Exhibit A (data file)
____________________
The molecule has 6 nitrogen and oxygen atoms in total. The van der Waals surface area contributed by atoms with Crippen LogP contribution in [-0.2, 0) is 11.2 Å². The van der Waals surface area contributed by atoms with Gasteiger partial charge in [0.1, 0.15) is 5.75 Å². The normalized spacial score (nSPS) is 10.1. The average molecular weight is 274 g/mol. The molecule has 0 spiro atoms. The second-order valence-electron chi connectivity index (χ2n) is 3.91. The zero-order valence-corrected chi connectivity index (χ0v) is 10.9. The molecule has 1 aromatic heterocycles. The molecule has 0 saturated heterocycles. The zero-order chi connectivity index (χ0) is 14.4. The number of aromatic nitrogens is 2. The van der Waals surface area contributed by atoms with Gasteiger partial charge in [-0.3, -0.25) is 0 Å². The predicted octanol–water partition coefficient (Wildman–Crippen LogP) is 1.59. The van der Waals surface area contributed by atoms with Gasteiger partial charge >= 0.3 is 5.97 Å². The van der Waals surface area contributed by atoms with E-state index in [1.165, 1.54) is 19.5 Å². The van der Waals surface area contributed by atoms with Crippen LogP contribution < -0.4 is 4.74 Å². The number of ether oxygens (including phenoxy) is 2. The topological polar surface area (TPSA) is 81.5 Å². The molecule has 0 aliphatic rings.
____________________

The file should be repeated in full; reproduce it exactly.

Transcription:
The molecule has 6 nitrogen and oxygen atoms in total. The van der Waals surface area contributed by atoms with Crippen LogP contribution in [-0.2, 0) is 11.2 Å². The van der Waals surface area contributed by atoms with Gasteiger partial charge in [0.1, 0.15) is 5.75 Å². The normalized spacial score (nSPS) is 10.1. The average molecular weight is 274 g/mol. The molecule has 0 spiro atoms. The second-order valence-electron chi connectivity index (χ2n) is 3.91. The zero-order valence-corrected chi connectivity index (χ0v) is 10.9. The molecule has 1 aromatic heterocycles. The molecule has 0 saturated heterocycles. The zero-order chi connectivity index (χ0) is 14.4. The number of aromatic nitrogens is 2. The van der Waals surface area contributed by atoms with Gasteiger partial charge in [-0.3, -0.25) is 0 Å². The predicted octanol–water partition coefficient (Wildman–Crippen LogP) is 1.59. The van der Waals surface area contributed by atoms with Gasteiger partial charge >= 0.3 is 5.97 Å². The van der Waals surface area contributed by atoms with E-state index in [1.165, 1.54) is 19.5 Å². The van der Waals surface area contributed by atoms with Crippen LogP contribution < -0.4 is 4.74 Å². The number of ether oxygens (including phenoxy) is 2. The topological polar surface area (TPSA) is 81.5 Å². The molecule has 0 aliphatic rings.